We’re only a few months away from this year’s Designival, which will take place right in the middle of the International Festival for Business in July.
The event will be one of the key creative dates in a busy IFB calendar and we’re proud to be part of this landmark event.
To give you a taste of what to expect, we interviewed the four incredible speakers from our last Designival Mini.
Matt Webb, the founder and CEO of Berg has achieved incredible progress and profile with Little Printer – which prints a mini, personal newspaper which can include everything from your ‘to do list’, to your favourite Instagram photos or your twitter feed. In many minds, Berg put The Internet of Things on the mainstream map.
Clearly we can see synergy in Berg’s thoughts on developing new ways for brands and people - or products and people – to connect and engage, with the way we approach projects at Uniform. And much in the same way that Little Printer tried to demonstrate that print has a future, we like to feel that our Postcard Player and the Listening Post, both played their part in fighting the cause for this traditional tactile media.
Few speakers could hold an audience like Erik Kessels. The Dutch adman has a list of impressive work. He was behind ‘I amsterdam’, widely recognised as the best place branding positioning for a city since ‘I love New York’. He’s created and directed epic television commercials for the beer brand Bavaria, and less glamorous campaigns for ‘The World’s Worst Hotel’.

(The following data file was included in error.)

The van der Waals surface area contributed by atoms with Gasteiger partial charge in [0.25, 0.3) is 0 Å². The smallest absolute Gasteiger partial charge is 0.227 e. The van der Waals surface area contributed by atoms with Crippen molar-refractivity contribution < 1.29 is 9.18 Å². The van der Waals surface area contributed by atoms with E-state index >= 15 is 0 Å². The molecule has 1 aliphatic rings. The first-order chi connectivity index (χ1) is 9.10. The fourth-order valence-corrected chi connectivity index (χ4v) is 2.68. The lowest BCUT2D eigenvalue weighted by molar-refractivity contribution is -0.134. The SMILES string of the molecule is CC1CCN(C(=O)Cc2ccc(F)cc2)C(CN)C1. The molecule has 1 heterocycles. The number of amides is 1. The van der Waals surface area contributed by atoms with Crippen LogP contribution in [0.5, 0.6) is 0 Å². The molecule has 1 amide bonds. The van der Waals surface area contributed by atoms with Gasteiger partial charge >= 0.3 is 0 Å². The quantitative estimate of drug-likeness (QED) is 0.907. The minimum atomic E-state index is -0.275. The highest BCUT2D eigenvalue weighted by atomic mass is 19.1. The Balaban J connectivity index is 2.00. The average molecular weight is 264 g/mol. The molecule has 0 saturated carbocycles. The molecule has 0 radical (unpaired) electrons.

And yet, despite his determination never to do work ‘that you have to hide under the desk’, he says clients, not agencies, are the reason you make really good work.
On the other hand, illustrator Paul Davis is less sympathetic to clients and big business. Davis takes a dim view of the way the industry is going, the over-reliance on focus groups and the risk averse nature of big brands. To paraphrase, some execs need to grow some balls and have the courage of their convictions.
Few industries have had to deal with the scale of challenges facing publishing. The shift in media consumption, escalated by the rise of smartphones and iPads, has led to mass cuts, as publications struggle to survive, rationalise their offer, and often close down their print editions.
Despite this landscape, Creative Review has continued to flourish, making its online CR Blog an essential read, supporting the physical magazine, and developing the brand via The Annual. Creative Review remains a strong and essential voice. Editor Patrick Burgoyne gives his rather surprising views of what stood out in 2013, and what to look out for in 2014.